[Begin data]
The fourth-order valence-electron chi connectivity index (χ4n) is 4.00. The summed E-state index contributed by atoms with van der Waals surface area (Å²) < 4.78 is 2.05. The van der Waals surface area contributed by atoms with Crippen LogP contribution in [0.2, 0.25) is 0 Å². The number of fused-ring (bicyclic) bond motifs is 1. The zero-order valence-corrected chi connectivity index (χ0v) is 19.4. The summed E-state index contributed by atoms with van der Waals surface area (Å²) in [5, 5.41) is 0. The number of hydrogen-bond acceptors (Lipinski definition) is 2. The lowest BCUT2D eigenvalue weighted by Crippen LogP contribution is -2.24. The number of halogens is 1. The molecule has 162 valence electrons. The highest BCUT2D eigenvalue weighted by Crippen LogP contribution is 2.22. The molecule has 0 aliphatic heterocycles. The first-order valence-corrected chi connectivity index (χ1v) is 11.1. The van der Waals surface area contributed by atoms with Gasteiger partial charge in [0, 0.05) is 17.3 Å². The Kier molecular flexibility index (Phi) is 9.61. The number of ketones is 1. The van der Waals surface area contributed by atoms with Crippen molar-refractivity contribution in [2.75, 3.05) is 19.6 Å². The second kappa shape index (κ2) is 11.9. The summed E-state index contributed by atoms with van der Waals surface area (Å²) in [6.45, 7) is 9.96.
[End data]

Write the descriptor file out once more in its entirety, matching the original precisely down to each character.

The fourth-order valence-electron chi connectivity index (χ4n) is 4.00. The summed E-state index contributed by atoms with van der Waals surface area (Å²) < 4.78 is 2.05. The van der Waals surface area contributed by atoms with Crippen LogP contribution in [0.2, 0.25) is 0 Å². The number of fused-ring (bicyclic) bond motifs is 1. The zero-order valence-corrected chi connectivity index (χ0v) is 19.4. The summed E-state index contributed by atoms with van der Waals surface area (Å²) in [5, 5.41) is 0. The number of hydrogen-bond acceptors (Lipinski definition) is 2. The lowest BCUT2D eigenvalue weighted by Crippen LogP contribution is -2.24. The number of halogens is 1. The molecule has 162 valence electrons. The highest BCUT2D eigenvalue weighted by Crippen LogP contribution is 2.22. The molecule has 0 aliphatic heterocycles. The first-order valence-corrected chi connectivity index (χ1v) is 11.1. The van der Waals surface area contributed by atoms with Gasteiger partial charge in [0, 0.05) is 17.3 Å². The Kier molecular flexibility index (Phi) is 9.61. The number of ketones is 1. The van der Waals surface area contributed by atoms with Crippen molar-refractivity contribution in [2.75, 3.05) is 19.6 Å². The second kappa shape index (κ2) is 11.9. The summed E-state index contributed by atoms with van der Waals surface area (Å²) in [6.45, 7) is 9.96.